"This was a completely straightforward arbitration," said McCambridge. A team of three arbiters read the submitted materials without knowledge of the writers' identities, judging the work based on dramatic construction, original and different scenes, characterization or character relationships and dialogue.
The film changes many historical facts. The Zong case (Gregson v. Gilbert) had no legal effect on slavery. Lord Mansfield had earlier decided Somersett's Case in 1772 when Belle was eleven years old. A slave-owner sued to recover an escape slave, James Somersett. Lord Mansfield condemned slavery as an odious practice neither allowed nor approved by the laws of England. For the most part, this decision ended slavery in England and Wales, but it did not stop the slave trade outside Britain. Lord Mansfield later decided the Zong case in 1783 when Belle was twenty-two years old. Although Zong case was very important to British commercial law and the cold-blooded murder of the slaves had great effect on public opinion, slavery was not the legal issue. Judge Mansfield expressed his disgust for slavery, but said that the legal case was the same as if horses had been thrown overboard.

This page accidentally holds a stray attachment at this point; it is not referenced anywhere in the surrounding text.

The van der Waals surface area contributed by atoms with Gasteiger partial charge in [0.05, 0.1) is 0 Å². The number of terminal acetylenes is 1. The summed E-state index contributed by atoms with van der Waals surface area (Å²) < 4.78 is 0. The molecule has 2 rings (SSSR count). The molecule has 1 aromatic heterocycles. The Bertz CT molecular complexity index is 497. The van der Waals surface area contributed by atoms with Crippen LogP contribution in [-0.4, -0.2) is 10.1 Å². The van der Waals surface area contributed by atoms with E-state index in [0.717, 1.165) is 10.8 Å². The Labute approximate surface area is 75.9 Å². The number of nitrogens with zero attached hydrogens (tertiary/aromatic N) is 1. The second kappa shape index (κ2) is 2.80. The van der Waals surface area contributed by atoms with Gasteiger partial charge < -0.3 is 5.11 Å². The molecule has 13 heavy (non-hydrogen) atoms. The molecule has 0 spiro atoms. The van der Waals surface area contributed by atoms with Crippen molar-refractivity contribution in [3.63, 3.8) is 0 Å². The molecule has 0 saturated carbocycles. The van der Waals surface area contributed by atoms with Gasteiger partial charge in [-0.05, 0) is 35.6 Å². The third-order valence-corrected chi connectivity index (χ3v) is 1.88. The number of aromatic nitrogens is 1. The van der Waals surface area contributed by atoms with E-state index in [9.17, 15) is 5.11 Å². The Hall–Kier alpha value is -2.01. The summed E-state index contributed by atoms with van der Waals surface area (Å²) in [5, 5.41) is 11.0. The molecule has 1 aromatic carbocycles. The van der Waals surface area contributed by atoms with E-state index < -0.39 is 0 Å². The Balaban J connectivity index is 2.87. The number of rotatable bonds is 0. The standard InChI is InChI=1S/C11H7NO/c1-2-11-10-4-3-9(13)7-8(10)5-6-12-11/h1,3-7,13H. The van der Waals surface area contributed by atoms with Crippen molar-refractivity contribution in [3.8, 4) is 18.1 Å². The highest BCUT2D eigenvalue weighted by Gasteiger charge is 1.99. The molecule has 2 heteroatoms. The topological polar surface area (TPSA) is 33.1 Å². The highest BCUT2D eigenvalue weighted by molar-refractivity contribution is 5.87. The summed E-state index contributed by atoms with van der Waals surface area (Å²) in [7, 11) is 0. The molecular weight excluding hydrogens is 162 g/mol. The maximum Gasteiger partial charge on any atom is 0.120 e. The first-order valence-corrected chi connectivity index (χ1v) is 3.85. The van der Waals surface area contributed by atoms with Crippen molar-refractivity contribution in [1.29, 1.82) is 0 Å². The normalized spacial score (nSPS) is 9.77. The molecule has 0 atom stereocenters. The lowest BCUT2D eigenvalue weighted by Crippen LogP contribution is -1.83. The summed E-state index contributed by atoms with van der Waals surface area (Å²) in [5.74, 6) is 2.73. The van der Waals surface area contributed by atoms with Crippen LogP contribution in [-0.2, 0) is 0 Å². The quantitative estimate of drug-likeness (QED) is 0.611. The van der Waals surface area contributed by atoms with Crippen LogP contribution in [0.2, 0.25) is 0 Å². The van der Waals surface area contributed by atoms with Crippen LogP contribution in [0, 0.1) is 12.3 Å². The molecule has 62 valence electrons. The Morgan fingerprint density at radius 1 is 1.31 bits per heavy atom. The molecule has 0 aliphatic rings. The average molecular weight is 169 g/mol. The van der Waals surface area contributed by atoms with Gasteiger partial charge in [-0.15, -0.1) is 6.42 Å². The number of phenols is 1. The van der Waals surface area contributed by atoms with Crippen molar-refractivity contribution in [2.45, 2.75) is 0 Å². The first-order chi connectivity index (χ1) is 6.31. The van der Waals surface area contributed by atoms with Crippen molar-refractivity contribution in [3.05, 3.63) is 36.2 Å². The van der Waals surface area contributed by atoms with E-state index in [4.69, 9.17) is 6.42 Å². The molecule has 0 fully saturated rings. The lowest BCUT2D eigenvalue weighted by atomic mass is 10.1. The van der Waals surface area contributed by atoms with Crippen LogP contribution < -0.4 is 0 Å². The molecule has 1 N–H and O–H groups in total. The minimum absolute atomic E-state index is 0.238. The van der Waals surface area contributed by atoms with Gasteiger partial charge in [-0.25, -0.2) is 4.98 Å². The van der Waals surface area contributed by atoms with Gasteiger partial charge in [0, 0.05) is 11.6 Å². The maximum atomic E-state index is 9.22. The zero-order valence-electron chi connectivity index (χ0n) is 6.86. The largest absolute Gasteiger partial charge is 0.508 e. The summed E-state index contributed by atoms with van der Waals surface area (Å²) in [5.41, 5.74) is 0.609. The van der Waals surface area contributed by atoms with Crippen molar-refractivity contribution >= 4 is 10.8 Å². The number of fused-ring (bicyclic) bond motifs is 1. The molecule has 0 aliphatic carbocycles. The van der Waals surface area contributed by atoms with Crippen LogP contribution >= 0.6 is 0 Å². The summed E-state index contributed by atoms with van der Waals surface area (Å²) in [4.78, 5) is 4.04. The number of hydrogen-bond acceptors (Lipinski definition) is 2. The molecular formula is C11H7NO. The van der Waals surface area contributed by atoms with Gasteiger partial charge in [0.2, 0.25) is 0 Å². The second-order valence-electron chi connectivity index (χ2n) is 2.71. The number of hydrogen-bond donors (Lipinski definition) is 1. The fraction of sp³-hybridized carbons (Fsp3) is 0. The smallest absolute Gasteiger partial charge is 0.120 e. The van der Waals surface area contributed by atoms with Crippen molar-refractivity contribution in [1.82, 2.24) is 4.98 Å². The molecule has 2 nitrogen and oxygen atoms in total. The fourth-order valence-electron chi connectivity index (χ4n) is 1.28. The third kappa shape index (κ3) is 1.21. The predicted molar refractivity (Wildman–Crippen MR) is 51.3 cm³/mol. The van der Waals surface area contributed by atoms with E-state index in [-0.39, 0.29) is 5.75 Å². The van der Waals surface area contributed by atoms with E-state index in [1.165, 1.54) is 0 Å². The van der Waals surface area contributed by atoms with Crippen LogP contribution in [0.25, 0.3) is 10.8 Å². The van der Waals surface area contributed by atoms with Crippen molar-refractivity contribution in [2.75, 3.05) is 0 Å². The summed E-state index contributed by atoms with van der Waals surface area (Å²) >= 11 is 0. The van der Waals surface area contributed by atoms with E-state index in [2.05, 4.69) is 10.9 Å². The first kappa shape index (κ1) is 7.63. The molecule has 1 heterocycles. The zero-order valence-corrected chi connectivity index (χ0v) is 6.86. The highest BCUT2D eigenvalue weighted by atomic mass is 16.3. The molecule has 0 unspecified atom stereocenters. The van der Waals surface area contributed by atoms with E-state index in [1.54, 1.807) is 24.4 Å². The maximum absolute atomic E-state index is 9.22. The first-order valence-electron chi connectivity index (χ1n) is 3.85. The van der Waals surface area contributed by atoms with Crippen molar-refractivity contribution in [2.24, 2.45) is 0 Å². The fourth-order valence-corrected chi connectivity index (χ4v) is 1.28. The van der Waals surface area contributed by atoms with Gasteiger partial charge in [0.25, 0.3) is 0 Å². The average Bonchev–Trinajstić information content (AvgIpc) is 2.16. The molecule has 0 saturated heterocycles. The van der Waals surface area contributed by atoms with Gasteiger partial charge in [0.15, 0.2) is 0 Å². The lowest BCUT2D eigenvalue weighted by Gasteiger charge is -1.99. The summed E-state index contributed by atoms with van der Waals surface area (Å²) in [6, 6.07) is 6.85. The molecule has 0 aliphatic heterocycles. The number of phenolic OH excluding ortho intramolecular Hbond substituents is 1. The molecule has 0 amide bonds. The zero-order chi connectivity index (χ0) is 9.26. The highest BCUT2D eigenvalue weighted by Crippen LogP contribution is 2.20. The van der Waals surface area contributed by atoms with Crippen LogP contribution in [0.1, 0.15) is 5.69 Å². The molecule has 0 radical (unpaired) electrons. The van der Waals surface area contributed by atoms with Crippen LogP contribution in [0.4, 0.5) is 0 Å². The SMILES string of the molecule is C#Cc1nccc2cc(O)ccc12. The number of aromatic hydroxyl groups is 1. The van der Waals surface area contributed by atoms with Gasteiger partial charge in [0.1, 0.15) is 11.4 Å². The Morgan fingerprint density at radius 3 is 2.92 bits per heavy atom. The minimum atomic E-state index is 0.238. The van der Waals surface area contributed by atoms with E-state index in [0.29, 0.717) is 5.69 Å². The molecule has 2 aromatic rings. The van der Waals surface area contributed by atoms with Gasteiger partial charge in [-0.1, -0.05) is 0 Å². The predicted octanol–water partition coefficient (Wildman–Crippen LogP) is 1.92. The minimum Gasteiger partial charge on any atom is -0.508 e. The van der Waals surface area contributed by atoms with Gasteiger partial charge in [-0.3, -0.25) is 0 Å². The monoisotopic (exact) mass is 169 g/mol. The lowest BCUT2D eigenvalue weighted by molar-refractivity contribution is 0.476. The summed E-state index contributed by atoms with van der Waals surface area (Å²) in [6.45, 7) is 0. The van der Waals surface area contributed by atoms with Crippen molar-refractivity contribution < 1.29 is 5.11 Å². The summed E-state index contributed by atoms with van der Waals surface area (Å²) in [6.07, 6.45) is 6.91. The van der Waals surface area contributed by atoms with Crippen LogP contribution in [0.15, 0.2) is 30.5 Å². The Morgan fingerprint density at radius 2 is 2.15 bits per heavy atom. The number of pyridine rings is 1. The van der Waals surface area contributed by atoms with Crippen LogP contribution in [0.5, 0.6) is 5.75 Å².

When Elizabeth and Dido play the piano, the sound heard is that of a large modern piano, not that of the small eighteenth-century one we see on the screen. Also, the keys of the piano look improbably old, considering that pianos had only been invented a few decades earlier and were just at the beginning of their widespread popularity, so that most pianos in use, particularly those in amateur-musician households, would have been fairly new.